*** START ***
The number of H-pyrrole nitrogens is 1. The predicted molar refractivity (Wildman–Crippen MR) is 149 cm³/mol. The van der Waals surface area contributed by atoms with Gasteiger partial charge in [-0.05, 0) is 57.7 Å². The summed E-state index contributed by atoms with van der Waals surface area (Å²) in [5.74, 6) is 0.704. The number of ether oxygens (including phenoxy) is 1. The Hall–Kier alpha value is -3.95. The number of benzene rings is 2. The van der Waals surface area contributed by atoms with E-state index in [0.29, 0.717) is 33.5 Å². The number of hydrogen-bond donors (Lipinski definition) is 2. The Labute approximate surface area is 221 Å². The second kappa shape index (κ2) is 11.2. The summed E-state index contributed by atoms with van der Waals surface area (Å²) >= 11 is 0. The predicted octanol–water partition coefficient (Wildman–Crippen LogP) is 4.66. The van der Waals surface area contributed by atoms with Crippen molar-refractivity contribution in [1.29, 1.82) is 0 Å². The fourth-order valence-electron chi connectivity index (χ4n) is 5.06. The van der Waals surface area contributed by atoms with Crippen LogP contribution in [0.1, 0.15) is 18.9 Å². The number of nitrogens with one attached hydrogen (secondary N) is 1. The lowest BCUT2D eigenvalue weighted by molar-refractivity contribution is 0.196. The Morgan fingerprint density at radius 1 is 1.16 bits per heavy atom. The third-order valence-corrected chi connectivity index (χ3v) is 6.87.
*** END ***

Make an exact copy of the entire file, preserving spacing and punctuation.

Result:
The number of H-pyrrole nitrogens is 1. The predicted molar refractivity (Wildman–Crippen MR) is 149 cm³/mol. The van der Waals surface area contributed by atoms with Gasteiger partial charge in [-0.05, 0) is 57.7 Å². The summed E-state index contributed by atoms with van der Waals surface area (Å²) in [5.74, 6) is 0.704. The number of ether oxygens (including phenoxy) is 1. The Hall–Kier alpha value is -3.95. The number of benzene rings is 2. The van der Waals surface area contributed by atoms with E-state index in [0.29, 0.717) is 33.5 Å². The number of hydrogen-bond donors (Lipinski definition) is 2. The Labute approximate surface area is 221 Å². The second kappa shape index (κ2) is 11.2. The summed E-state index contributed by atoms with van der Waals surface area (Å²) >= 11 is 0. The predicted octanol–water partition coefficient (Wildman–Crippen LogP) is 4.66. The van der Waals surface area contributed by atoms with Crippen molar-refractivity contribution in [1.29, 1.82) is 0 Å². The fourth-order valence-electron chi connectivity index (χ4n) is 5.06. The van der Waals surface area contributed by atoms with Crippen LogP contribution in [0.1, 0.15) is 18.9 Å². The number of nitrogens with one attached hydrogen (secondary N) is 1. The lowest BCUT2D eigenvalue weighted by molar-refractivity contribution is 0.196. The Morgan fingerprint density at radius 1 is 1.16 bits per heavy atom. The third-order valence-corrected chi connectivity index (χ3v) is 6.87.